Whew. That was fun.
As I mentioned in my previous post, I got in the 1st iPensole online footwear design course under the tutelage of Oregon-based Pensole Footwear Design Academy founder and former Nike/Jordan Brand design director D’Wayne “DE” Edwards and Brooklyn-based OG sneaker talk show OSD Live host and Sole-cial studies professor Sean Williams for 3 solid weeks of no non-sense, learn-by-doing footwear design education. We were a class of 40+ students from all over the world brought together by our passion of footwear eager to get our skulls cracked open and get poured in with the abundant information milk and honey from the sneaker demigods.
OK, that’s exaggerated.
It was a lot of hard-work, long nights (really early mornings for some), coffee and piles and piles of drawing paper. Classes were held 3 times a week via video conference. I was fortunate that sessions are in the mid-morning our time. We would take turns logging in as groups and each of us will take turns in presenting our drawings to DE, Sean and the rest of the group and receive feedback. I take my hat off to D’Wayne and Sean for giving up their usual family time after their day job. They facilitate the iPensole class and make sure each of the student’s work gets reviewed and given feedback.
First week was about getting familiar with the format, ground rules and having the design brief somewhat pinned down. As this was the first ever online Pensole class, everybody was adjusting to the video conference format, more specifically adjusting to the time zone difference. Personally, I’m not used to talking to someone through video calls. It was a bit nerve-racking for me. Pencil and paper, the two tools we will need throughout the course. No tablets, no Photoshop, no Sketchbook Pro. Just the rawness of graphite against the grade of the paper.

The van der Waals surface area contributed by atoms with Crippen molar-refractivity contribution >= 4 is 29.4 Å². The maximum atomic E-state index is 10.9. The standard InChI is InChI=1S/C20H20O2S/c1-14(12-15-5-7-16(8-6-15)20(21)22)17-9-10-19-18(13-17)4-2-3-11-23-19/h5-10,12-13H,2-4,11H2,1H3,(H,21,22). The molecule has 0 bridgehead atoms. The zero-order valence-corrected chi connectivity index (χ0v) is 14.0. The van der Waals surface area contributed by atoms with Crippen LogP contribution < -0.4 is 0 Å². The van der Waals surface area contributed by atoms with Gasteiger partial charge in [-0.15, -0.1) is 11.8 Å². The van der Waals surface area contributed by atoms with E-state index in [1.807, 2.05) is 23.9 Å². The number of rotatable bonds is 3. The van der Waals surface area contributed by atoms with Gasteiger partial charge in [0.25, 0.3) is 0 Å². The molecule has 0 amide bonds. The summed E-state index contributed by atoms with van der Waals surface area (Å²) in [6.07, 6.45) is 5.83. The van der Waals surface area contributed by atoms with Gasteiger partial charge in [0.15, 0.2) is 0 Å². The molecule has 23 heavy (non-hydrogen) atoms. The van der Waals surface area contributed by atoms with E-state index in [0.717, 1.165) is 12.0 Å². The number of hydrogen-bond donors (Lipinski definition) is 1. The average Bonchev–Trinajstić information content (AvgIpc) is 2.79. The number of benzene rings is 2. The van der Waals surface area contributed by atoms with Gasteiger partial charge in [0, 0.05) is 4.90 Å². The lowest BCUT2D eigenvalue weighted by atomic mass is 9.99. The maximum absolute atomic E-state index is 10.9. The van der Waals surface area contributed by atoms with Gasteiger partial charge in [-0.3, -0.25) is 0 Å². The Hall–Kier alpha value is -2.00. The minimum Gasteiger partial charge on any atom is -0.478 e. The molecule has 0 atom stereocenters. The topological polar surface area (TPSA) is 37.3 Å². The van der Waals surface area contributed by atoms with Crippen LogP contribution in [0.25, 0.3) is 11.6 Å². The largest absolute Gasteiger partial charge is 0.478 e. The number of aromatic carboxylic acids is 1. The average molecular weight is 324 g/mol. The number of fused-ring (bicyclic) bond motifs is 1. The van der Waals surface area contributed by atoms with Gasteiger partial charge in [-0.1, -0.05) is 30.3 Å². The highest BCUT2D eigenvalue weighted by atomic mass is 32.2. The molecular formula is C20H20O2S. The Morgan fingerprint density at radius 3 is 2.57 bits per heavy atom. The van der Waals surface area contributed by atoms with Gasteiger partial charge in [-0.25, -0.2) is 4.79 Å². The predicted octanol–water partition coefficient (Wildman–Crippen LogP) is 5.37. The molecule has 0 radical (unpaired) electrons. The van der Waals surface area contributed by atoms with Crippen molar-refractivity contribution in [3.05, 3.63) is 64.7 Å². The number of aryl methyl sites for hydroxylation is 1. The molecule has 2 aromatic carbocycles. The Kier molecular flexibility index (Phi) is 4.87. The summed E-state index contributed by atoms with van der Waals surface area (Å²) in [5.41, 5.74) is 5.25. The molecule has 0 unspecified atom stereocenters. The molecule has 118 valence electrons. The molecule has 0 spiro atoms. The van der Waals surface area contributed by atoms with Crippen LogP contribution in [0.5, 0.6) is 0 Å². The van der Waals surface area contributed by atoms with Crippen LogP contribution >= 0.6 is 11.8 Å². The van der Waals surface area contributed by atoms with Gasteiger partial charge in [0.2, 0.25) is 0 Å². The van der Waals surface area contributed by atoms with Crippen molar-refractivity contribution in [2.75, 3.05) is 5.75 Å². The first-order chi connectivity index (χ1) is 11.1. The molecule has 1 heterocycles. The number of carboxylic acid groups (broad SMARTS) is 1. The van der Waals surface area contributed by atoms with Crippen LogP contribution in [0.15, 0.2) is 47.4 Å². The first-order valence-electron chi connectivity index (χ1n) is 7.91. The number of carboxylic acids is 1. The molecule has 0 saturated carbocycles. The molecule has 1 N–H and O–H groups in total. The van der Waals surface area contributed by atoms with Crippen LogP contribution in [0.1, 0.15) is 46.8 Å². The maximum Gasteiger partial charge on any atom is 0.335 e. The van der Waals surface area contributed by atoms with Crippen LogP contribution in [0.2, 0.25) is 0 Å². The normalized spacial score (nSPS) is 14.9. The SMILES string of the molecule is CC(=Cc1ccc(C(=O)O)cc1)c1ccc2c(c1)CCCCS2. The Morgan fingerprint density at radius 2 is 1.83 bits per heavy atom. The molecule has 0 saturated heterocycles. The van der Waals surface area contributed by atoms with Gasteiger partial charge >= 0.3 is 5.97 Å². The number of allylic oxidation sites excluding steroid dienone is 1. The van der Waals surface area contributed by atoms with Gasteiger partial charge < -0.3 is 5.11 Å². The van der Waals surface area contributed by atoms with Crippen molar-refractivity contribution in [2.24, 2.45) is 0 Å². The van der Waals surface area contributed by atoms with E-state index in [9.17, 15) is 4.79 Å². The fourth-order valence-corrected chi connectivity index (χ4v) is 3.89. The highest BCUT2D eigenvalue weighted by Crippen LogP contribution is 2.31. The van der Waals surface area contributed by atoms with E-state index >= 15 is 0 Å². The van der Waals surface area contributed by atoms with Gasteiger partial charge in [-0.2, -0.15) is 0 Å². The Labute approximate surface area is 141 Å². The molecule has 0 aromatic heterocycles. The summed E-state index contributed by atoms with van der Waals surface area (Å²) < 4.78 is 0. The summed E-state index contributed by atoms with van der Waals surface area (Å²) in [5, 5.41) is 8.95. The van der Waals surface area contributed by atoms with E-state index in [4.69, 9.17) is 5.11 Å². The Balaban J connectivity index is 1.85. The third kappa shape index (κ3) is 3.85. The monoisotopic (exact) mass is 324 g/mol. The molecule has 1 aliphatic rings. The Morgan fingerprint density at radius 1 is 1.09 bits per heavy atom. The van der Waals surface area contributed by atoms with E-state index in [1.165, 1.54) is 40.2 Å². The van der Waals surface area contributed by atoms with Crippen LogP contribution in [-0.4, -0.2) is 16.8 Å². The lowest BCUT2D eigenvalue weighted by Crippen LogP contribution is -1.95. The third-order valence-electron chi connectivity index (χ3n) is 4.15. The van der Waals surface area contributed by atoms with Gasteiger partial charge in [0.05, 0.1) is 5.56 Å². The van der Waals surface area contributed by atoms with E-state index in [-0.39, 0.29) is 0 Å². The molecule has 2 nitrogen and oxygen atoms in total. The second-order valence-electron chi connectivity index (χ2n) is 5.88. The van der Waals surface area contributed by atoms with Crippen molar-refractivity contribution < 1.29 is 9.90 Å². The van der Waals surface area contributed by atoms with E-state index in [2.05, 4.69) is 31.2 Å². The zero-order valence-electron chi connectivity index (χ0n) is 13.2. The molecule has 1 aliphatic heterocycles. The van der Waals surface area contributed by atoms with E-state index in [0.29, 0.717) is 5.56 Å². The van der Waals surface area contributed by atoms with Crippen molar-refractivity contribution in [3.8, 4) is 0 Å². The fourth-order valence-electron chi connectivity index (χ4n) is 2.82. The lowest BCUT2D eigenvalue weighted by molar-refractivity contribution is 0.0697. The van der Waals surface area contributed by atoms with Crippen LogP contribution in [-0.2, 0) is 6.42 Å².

Everybody came up with options on what projects to pursue and presented them to the group. BASKETBALL SHOES!!! Right? Wrong. Basketball shoes are discouraged for reasons I find rational when DE explained it. I had a few options but in the end I was assigned to design a space boot. I got the idea when I saw an advertisement about the first Filipino in space. It is a promo by a men’s care product brand in partnership with a commercial space flight company based in the US. I thought this could be the next big thing and saw an opportunity to initially design a whole suit but for this iPensole class, specifically a space boot. The group seemed to like the idea so I went for it. I had some reservations in going for that topic because who has been to space, right? I don’t know squat about space besides basic facts. Then DE, as purposeful with everything said it is a good project since I will learn something new. It will force me out of my comfort zone and in the end grow as a designer and that is the purpose of this course. For us to grow as designers, not just footwear designers but designers in general. So commercial space exploration boot it is!
When preparing my brief, I wrote this short background story to set the tone for the project:
“We are all astronauts.”
-Richard Buckminster Fuller, Operating Manual for Spaceship Earth
January 1, 1914, the date of the first commercial flight. The St. Petersburg-Tampa Airboat Line flew 1 passenger and a pilot, 34 KM across a bay in 23 minutes. The plane was made of wood, fabric and wire. Today, after 98 years, arguably the length of a lifetime, there are approximately 93,000 commercial airplane flights in 9,000 airports with 30 million plus passengers around the world.
On April 21, 2008, Dennis Tito became the first space tourist when he boarded a Russian Soyuz rocket and flew 315 KMs to reach the International Space Station. That day was the birth of commercial spaceflight.
The game is afoot.
With commercial spaceflight initiatives from companies like Virgin, XCor, Amazon and Google, the industry could potentially grow to the same number at less the time it took commercial airplane flight. Materials are getting stronger than ever in history. Carbon single layer sheets, carbon nanotubes and other multi-property materials provide the key to building in orbit. Research is young and proof of concept experiments confirm we can get it done with time. That presents future opportunities and possibilities for designers of all types.